Perinephric abscess due to acute appendicitis
A 17-year-old boy presented with a 6-day history of abdominal pain and fever. Physical examination revealed an ill-looking patient with right lumbar/flank abdominal pain and minimal tenderness. Laboratory results showed leukocytosis (C-reactive protein, 236 mg/L). Urinalysis had no abnormalities. Ultrasound demonstrated a 4-cm collection contiguous to the upper pole of the right kidney. Computed tomography (Fig 1) revealed an air-fluid collection in the perinephric space (arrows) with 2 calcified images (appendicoliths, arrowheads), the upper one within the renal fascia; the kidney exhibited normal parenchyma.
We report a case of an 80-year-old woman admitted to our emergency department complaining of pain in the right groin. This symptomatology, present for 2 days, increased in the following 1 2 h. Ultrasonography (US) and contrast-enhanced computed tomography (CECT) were performed, which showed the herniation of the vermiform appendix in the femoral hernia sac. Doppler ultrasonography (DUS) and CECT were the fundamental imaging investigations for this diagnosis. The management of De Gar engeot’s hernia is surgical through herniorrhaphy, which makes it possible to repair the femoral hernia and perform an appendicecto...
The objective of this study was to evaluate whether early administration of ORC in children with abdominal pain receiving abdominal CT for possible appendicitis obscures subsequent abdominal US image quality.Methods: We designed a prospective observational study of children
CONCLUSION: The strategy of repeating limited focused US followed by CT scan in cases that remain inconclusive has good diagnostic accuracy and reasonable NAR and decreases the number of CT scans. PMID: 31913249 [PubMed - as supplied by publisher]
Authors: Altomare M, Cimbanassi S, Chiara O, Salvi PF Abstract OBJECTIVES: Evaluate Alvarado Score's (AS) accuracy related with C-reactive protein (CRP). Evaluate the accuracy rate of ultrasonography (US). MATERIALS AND METHODS: We analyzed data on 290 patients admitted to Emergency Department (ED) of Sant'Andrea Hospital (Rome - Italy) presenting abdominal pain in lower quadrants between Jan2009-Apr2015. AS, laboratory tests, images and report from CT-scan and US were collected. Histological examination is considered as Gold Standard. We calculated Specificity(Sp), Sensitivity(Se), Accuracy(Ac), positive predi...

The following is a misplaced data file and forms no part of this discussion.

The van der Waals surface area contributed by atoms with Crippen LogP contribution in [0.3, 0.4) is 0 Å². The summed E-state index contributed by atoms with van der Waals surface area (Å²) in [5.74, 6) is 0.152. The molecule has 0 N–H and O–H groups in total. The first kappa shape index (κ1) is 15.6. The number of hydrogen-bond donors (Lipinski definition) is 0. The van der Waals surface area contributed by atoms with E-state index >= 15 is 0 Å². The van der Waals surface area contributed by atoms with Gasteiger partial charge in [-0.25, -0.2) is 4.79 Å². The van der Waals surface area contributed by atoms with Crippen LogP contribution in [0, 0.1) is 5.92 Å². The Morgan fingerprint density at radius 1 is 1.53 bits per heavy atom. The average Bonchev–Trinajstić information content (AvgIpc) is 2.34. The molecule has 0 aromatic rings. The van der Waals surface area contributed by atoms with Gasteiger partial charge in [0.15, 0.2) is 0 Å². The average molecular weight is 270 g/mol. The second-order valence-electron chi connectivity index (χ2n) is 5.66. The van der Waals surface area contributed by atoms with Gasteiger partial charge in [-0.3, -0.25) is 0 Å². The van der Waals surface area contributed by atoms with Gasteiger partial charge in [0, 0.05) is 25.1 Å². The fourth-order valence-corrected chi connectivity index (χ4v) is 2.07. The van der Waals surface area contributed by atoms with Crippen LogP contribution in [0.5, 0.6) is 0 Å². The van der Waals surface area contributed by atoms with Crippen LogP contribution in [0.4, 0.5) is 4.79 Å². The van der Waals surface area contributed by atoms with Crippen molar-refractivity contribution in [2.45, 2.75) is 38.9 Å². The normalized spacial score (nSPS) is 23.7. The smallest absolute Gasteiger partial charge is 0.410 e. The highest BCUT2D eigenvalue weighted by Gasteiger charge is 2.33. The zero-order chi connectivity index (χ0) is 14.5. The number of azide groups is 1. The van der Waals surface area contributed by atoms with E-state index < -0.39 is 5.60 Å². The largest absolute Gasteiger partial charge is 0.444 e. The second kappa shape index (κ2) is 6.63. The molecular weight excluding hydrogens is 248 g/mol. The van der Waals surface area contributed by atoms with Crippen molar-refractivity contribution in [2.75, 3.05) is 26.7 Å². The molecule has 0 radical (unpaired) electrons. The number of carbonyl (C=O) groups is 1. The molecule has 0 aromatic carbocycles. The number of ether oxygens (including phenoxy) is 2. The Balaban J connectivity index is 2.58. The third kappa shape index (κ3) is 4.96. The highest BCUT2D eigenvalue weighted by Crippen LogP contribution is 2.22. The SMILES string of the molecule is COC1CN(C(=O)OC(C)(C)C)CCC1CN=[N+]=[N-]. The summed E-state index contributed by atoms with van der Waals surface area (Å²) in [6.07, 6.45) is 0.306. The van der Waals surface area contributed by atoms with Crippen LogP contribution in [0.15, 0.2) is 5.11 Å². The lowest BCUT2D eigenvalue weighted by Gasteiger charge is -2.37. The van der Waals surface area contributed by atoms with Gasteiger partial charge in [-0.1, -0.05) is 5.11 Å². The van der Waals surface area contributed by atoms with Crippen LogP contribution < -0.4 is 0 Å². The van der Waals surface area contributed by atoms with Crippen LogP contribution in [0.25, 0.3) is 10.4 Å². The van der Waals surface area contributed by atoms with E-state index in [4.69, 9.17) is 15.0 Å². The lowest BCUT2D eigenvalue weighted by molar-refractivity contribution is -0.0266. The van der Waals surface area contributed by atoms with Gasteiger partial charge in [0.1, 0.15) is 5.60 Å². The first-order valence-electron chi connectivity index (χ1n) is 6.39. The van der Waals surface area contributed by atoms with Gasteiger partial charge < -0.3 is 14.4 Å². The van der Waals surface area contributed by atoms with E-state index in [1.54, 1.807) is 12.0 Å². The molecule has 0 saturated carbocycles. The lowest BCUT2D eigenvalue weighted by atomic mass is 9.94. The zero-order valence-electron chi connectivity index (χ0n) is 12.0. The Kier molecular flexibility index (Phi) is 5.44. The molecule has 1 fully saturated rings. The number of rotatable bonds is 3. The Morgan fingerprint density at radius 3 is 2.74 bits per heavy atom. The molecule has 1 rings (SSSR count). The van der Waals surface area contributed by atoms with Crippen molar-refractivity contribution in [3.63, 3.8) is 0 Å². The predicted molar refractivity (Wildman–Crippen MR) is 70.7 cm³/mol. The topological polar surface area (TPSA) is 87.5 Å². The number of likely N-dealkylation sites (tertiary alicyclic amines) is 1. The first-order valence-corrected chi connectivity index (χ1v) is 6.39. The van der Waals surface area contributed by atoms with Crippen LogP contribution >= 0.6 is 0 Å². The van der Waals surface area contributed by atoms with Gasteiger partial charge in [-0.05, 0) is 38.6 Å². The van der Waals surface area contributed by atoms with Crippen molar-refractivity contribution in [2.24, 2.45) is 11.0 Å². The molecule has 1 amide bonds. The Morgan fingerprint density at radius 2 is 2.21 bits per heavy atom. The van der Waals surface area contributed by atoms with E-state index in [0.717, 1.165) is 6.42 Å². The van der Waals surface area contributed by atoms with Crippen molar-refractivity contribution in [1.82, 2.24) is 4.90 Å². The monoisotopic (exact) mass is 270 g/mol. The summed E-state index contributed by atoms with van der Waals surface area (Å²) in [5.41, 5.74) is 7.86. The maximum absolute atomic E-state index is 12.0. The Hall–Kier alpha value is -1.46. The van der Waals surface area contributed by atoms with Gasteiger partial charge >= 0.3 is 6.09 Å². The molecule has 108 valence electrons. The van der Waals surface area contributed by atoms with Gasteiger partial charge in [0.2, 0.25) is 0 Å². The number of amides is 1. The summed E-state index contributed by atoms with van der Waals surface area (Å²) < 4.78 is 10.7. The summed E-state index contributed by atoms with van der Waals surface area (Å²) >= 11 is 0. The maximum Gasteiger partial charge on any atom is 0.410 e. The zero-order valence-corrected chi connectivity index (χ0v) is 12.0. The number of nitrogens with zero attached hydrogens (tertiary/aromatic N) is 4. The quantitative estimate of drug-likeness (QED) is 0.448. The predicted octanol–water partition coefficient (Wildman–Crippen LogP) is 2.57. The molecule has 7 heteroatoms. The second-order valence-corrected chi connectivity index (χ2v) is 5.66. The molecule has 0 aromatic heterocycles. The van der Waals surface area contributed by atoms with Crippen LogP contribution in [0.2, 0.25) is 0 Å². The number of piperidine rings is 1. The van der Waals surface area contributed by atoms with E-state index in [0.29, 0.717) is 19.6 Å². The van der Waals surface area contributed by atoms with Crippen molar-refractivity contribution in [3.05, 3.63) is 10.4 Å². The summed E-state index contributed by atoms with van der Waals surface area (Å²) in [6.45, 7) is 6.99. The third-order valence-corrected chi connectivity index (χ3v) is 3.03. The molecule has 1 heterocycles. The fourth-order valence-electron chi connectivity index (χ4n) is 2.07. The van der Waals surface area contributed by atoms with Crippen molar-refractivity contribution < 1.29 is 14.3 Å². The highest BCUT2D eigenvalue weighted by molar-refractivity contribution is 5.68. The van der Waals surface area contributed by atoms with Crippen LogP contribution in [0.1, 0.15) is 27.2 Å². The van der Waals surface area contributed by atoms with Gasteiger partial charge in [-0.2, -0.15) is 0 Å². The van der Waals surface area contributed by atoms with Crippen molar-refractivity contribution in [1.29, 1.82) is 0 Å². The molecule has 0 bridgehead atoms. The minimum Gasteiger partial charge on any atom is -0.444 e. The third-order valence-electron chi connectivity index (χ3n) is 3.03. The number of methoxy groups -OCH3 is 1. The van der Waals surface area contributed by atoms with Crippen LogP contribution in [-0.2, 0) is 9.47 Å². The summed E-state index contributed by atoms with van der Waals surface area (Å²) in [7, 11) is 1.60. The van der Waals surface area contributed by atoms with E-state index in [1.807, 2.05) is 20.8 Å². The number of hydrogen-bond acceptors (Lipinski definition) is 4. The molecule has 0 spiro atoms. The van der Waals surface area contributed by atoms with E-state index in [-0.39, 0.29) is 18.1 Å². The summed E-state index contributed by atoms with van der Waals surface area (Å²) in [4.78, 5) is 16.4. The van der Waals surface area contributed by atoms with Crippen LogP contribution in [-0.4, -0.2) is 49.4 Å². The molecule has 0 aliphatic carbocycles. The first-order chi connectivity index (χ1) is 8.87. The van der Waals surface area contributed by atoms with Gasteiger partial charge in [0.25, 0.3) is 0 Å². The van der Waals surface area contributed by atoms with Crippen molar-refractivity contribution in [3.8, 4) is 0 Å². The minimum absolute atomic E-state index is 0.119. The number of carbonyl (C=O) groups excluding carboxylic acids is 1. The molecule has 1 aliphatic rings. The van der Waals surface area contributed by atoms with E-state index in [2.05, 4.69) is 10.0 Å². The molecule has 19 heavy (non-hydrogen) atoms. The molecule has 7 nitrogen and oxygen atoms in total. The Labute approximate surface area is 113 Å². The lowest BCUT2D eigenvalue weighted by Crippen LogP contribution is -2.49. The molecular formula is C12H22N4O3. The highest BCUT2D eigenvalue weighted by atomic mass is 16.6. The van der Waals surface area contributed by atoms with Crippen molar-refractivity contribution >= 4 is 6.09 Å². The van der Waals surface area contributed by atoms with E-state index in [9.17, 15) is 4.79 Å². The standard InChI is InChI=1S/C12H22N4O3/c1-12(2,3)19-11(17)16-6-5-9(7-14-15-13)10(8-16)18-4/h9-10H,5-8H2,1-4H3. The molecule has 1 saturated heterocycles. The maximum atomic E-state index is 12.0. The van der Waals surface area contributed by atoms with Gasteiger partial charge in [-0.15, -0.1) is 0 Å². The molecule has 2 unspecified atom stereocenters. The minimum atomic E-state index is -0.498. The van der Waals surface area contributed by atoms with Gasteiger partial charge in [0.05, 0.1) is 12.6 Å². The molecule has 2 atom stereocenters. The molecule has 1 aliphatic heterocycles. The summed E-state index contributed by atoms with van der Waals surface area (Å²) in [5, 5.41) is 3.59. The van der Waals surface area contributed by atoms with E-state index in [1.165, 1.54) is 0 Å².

ConclusionsWe recommend laparoscopic appendectomy and totally extraperitoneal hernia repair with mesh after laparoscopic reduction for Amyand ’s hernia.
CONCLUSION: A large randomised trial to evaluate the use of unenhanced computed tomography in atypical right iliac fossa pain appears feasible and justified. PMID: 31219315 [PubMed - as supplied by publisher]
ConclusionsDespite its rarity, it is feasible to diagnose SA using PoCUS, as patients presenting with right lower quadrant pain and history of appendectomy are at risk for delayed diagnosis, perforation, and poor outcome. PoCUS may reduce time to diagnosis, time to definitive operative or non-operative management, and minimize morbidity.
ConclusionsYoung women are particularly at risk for NA. Increasing the use of preoperative CT and incorporating imaging into the overall assessment of a patient seems to be actually the only way to reduce the incidence of NA without increasing the rates of perforation. Considering the relatively high morbidity after an NA procedure, every surgeon must carefully consider the risk –benefit balance prior to performing an appendectomy during diagnostic laparoscopy for suspected acute appendicitis showing a macroscopically noninflamed appendix.
Conclusions In contrast to the earlier dramatic increase in CT use for pediatric patients with abdominal pain, CT remained constant between 2008 and 2011. There was no associated change in the rate of diagnosis of appendicitis or hospitalization; however, ultrasound is increasing.
Rationale: Acute appendicitis is one of the most common causes of acute abdomen in children, yet it is difficult to diagnose in young children because its clinical manifestations may be atypical. Here, 3 atypical clinical cases associated with appendicitis in children are reported. Patient concern: The 1st case corresponds to a 5-year-old male patient who presented with abdominal discomfort, intermittent fevers, and vomiting, have increased white blood cell (WBC) count and C-reactive protein (CRP). The second case is a 7-year-old male patient who began with intermittent fevers and lower quadrant abdominal pain, showin...